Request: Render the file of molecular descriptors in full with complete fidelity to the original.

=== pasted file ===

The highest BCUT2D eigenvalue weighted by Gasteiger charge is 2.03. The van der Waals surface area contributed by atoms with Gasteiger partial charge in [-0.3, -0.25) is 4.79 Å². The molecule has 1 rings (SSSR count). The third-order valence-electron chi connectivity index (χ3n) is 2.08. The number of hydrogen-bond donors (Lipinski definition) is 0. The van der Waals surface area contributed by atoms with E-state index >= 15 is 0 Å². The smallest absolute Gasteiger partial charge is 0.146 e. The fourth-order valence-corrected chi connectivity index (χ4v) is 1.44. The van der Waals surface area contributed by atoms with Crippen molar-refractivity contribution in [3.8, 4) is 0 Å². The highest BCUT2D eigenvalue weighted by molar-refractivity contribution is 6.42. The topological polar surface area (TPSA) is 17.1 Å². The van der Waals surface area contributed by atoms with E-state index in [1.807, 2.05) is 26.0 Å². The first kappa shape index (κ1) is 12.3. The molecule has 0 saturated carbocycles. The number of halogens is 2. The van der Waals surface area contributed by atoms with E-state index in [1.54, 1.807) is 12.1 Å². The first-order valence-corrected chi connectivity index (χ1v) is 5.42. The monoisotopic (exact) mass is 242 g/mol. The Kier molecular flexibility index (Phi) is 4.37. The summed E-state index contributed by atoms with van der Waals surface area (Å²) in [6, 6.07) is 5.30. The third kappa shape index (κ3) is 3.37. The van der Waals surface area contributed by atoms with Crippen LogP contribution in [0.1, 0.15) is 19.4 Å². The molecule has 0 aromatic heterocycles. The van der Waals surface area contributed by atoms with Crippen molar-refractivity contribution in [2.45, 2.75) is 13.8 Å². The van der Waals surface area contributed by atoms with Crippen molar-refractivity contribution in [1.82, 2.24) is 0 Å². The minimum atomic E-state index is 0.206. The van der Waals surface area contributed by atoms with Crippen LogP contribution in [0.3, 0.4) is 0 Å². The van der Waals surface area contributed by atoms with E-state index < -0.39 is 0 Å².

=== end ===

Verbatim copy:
The highest BCUT2D eigenvalue weighted by Gasteiger charge is 2.03. The van der Waals surface area contributed by atoms with Gasteiger partial charge in [-0.3, -0.25) is 4.79 Å². The molecule has 1 rings (SSSR count). The third-order valence-electron chi connectivity index (χ3n) is 2.08. The number of hydrogen-bond donors (Lipinski definition) is 0. The van der Waals surface area contributed by atoms with E-state index >= 15 is 0 Å². The smallest absolute Gasteiger partial charge is 0.146 e. The fourth-order valence-corrected chi connectivity index (χ4v) is 1.44. The van der Waals surface area contributed by atoms with Crippen molar-refractivity contribution in [3.8, 4) is 0 Å². The highest BCUT2D eigenvalue weighted by molar-refractivity contribution is 6.42. The topological polar surface area (TPSA) is 17.1 Å². The van der Waals surface area contributed by atoms with E-state index in [1.807, 2.05) is 26.0 Å². The first kappa shape index (κ1) is 12.3. The molecule has 0 saturated carbocycles. The number of halogens is 2. The van der Waals surface area contributed by atoms with E-state index in [1.54, 1.807) is 12.1 Å². The first-order valence-corrected chi connectivity index (χ1v) is 5.42. The monoisotopic (exact) mass is 242 g/mol. The Kier molecular flexibility index (Phi) is 4.37. The summed E-state index contributed by atoms with van der Waals surface area (Å²) in [6, 6.07) is 5.30. The third kappa shape index (κ3) is 3.37. The van der Waals surface area contributed by atoms with Crippen LogP contribution in [0.1, 0.15) is 19.4 Å². The molecule has 0 aromatic heterocycles. The van der Waals surface area contributed by atoms with Crippen molar-refractivity contribution in [2.45, 2.75) is 13.8 Å². The van der Waals surface area contributed by atoms with Crippen molar-refractivity contribution in [1.82, 2.24) is 0 Å². The minimum atomic E-state index is 0.206. The van der Waals surface area contributed by atoms with Crippen LogP contribution in [0.3, 0.4) is 0 Å². The van der Waals surface area contributed by atoms with E-state index < -0.39 is 0 Å².